You cannot be, I know, nor do I wish to see you, an inactive spectator … We have too many high sounding words, and too few actions that correspond with them.

~ Abigail Adams[i]

02-15-09 © andipantz, courtesy of iStockphoto

On July 2, 1997, Jefferson Smith, or at least the actor who played him in Mr. Smith Goes to Washington, died. James Stewart portrayed the Senator who opposed the corrupt Washington political machine. Although the actor didn’t really take on such a role in life, the movie’s appeal stirs the desire for such leaders to rise up in our nation once again.

  • July 2nd has much notoriety.

It’s the anniversary of many historical events. Count Ferdinand von Zeppelin’s dirigible balloon took its first flight on this day. Actress Betty Grable, the favorite pin-up girl of World War II veterans, died on July 2nd. An assassin’s bullets struck President James Garfield also on this date.

  • July 2nd should be an important day for African-Americans.

It serves as the sesquicentennial of the bloodiest day of the Civil War. It was the turning point of that conflict – the battle of Gettysburg. Because of the Union army’s defeat of Lee’s forces, the US moved closer to ending the war … and abolishing slavery.

It’s more than ironic that President Lyndon B. Johnson also signed the US Civil Rights Bill on this date in 1964.

  • But what makes this date special to all Americans occurred in 1776.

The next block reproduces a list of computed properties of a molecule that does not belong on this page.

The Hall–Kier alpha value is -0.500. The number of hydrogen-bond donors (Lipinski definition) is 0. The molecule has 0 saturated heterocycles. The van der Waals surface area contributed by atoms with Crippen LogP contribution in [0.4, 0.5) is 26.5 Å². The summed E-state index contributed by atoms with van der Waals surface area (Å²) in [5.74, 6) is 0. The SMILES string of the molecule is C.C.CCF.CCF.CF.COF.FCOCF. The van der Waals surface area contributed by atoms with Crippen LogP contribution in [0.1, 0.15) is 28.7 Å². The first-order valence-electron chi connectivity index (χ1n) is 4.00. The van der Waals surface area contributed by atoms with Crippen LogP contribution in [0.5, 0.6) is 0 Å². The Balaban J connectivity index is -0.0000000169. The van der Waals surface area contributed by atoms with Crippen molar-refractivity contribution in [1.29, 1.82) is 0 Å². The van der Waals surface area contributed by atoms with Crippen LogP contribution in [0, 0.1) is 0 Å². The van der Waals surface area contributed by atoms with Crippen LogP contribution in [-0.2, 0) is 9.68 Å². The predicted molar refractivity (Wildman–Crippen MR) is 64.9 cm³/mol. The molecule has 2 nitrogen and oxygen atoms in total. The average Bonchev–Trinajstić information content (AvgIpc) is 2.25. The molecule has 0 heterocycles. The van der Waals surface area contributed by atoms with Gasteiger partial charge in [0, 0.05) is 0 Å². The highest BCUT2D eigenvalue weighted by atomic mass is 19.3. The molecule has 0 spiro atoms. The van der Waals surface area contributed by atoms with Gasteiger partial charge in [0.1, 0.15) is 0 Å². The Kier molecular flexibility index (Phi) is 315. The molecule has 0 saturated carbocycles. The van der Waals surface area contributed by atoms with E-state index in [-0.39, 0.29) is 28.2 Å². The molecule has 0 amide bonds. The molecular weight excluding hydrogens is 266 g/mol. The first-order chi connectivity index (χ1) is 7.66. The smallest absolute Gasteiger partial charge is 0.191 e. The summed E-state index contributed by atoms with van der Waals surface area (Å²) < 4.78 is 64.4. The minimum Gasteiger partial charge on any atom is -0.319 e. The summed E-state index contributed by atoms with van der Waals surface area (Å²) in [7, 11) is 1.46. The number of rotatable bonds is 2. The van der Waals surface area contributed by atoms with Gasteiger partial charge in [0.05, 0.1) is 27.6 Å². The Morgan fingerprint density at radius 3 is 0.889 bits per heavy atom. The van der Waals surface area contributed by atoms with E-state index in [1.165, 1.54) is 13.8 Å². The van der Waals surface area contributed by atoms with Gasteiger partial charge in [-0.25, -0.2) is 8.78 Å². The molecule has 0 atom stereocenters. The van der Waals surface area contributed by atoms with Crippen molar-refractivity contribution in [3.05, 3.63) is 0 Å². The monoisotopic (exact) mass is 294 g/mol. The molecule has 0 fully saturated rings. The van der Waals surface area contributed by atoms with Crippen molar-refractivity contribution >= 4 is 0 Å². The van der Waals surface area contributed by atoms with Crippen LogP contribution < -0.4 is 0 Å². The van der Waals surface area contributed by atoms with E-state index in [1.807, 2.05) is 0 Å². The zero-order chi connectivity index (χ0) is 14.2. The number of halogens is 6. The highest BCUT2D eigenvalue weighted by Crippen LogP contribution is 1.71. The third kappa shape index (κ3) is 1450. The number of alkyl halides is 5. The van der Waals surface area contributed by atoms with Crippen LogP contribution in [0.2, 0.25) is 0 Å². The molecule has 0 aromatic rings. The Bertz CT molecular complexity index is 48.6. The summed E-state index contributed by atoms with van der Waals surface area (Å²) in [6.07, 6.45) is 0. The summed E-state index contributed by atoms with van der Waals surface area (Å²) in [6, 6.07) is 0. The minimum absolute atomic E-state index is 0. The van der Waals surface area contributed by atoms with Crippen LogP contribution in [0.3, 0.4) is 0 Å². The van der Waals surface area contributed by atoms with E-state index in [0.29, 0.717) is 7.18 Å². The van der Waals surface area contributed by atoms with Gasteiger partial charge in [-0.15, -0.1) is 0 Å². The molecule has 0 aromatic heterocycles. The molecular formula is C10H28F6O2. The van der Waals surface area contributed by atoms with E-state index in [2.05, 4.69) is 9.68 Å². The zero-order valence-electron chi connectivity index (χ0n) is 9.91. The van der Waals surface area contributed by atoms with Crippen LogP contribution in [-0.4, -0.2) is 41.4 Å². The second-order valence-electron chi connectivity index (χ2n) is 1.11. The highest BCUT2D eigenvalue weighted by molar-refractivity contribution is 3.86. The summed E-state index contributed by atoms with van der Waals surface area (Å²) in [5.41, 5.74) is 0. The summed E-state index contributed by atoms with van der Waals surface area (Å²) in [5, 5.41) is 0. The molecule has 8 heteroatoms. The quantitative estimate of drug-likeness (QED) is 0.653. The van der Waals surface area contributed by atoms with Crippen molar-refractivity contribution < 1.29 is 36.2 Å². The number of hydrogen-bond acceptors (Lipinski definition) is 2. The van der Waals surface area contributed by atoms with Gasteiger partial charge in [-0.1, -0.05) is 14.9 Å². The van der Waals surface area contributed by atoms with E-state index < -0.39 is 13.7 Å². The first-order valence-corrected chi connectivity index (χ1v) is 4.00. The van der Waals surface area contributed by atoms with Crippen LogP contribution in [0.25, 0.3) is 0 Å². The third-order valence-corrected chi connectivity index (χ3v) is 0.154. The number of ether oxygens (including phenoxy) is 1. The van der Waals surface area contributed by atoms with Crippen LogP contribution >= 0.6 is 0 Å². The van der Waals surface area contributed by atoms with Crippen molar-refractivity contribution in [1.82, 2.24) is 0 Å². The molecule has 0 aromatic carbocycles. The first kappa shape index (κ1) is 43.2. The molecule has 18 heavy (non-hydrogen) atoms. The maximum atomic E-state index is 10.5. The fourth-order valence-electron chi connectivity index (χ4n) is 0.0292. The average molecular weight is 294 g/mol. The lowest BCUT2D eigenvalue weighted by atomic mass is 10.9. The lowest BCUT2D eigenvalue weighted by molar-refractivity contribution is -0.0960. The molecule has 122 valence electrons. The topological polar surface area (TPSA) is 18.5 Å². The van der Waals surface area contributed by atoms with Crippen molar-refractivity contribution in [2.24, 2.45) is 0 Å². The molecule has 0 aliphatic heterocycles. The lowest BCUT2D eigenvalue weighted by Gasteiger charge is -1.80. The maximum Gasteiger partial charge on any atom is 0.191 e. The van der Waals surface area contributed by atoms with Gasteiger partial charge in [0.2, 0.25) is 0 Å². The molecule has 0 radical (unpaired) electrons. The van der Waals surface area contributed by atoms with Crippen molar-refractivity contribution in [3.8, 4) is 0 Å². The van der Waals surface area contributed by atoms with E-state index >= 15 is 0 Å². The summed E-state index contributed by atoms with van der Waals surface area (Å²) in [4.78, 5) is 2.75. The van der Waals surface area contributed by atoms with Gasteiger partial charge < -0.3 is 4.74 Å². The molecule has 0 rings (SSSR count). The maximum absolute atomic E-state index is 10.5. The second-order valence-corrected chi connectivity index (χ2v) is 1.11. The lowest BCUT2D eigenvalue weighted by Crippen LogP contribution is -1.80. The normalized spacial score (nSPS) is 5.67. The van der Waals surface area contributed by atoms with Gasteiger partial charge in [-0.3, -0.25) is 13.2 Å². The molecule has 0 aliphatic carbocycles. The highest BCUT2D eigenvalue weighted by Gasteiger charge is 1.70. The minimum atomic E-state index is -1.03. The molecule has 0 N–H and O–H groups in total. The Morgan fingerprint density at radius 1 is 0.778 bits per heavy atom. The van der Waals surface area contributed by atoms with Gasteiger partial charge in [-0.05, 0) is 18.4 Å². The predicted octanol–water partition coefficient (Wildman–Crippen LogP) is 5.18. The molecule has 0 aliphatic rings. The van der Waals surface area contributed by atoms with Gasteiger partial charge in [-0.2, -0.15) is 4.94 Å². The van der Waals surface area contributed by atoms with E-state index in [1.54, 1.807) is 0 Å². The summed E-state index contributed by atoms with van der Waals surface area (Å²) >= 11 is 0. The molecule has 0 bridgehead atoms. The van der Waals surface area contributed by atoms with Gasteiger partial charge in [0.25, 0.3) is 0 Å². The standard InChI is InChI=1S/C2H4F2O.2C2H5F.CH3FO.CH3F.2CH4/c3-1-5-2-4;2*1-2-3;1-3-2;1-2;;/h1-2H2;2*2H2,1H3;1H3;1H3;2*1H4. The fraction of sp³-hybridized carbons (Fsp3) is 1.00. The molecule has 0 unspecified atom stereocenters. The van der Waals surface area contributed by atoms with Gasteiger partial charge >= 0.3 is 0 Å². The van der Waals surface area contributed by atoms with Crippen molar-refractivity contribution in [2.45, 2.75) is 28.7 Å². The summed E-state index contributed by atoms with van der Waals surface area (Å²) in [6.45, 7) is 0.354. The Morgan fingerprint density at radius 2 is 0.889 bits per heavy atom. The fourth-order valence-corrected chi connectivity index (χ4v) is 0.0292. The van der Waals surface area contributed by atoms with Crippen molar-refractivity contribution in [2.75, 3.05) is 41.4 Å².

On July 2nd, the Founding Fathers voted to declare their independence from British tyranny. Even though we now celebrate America’s birthday on July 4th because our leaders signed The Declaration of Independence on that date, the legal separation began on July 2nd when the Continental Congress voted to end abusive government rule.

  • That’s why John Adams wrote these words:

The second day of July, 1776, will be the most memorable epoch in the history of America. I am apt to believe that it will be celebrated by succeeding generations as the great anniversary festival. It ought to be commemorated as the day of deliverance, by solemn acts of devotion to God Almighty. It ought to be solemnized with pomp and parade, with shows, games, sports, guns, bells, bonfires, and illuminations, from one end of this continent to the other, from this time forward forever more.[ii]

  • More than ever we must look to the Founding Fathers’ ideals.

As there are many current scandals ongoing in Washington, we mustn’t forget why these Founding Fathers desired independence from big government. They knew in their hearts that the government should exist for the people, and they were willing to die to achieve that goal. They saw the wrongs, and they acted to make things right – just as the heroic Jefferson Smith did in Mr. Smith Goes to Washington.


We live, my dear soul, in an age of trial. What will be the consequence, I know not.

~ John Adams to Abigail Adams, 1774[iii]


How will you commemorate our nation’s declaration of independence?


[i] David McCullough, John Adams (New York: Simon & Schuster, 2001), 17.

[ii] Letter from John Adams to Abigail Adams, 3 July 1776, “Had a Declaration…” [electronic edition]. Adams Family Papers: An Electronic Archive. Massachusetts Historical Society., retrieved July 2, 2013.

[iii] McCullough, 13.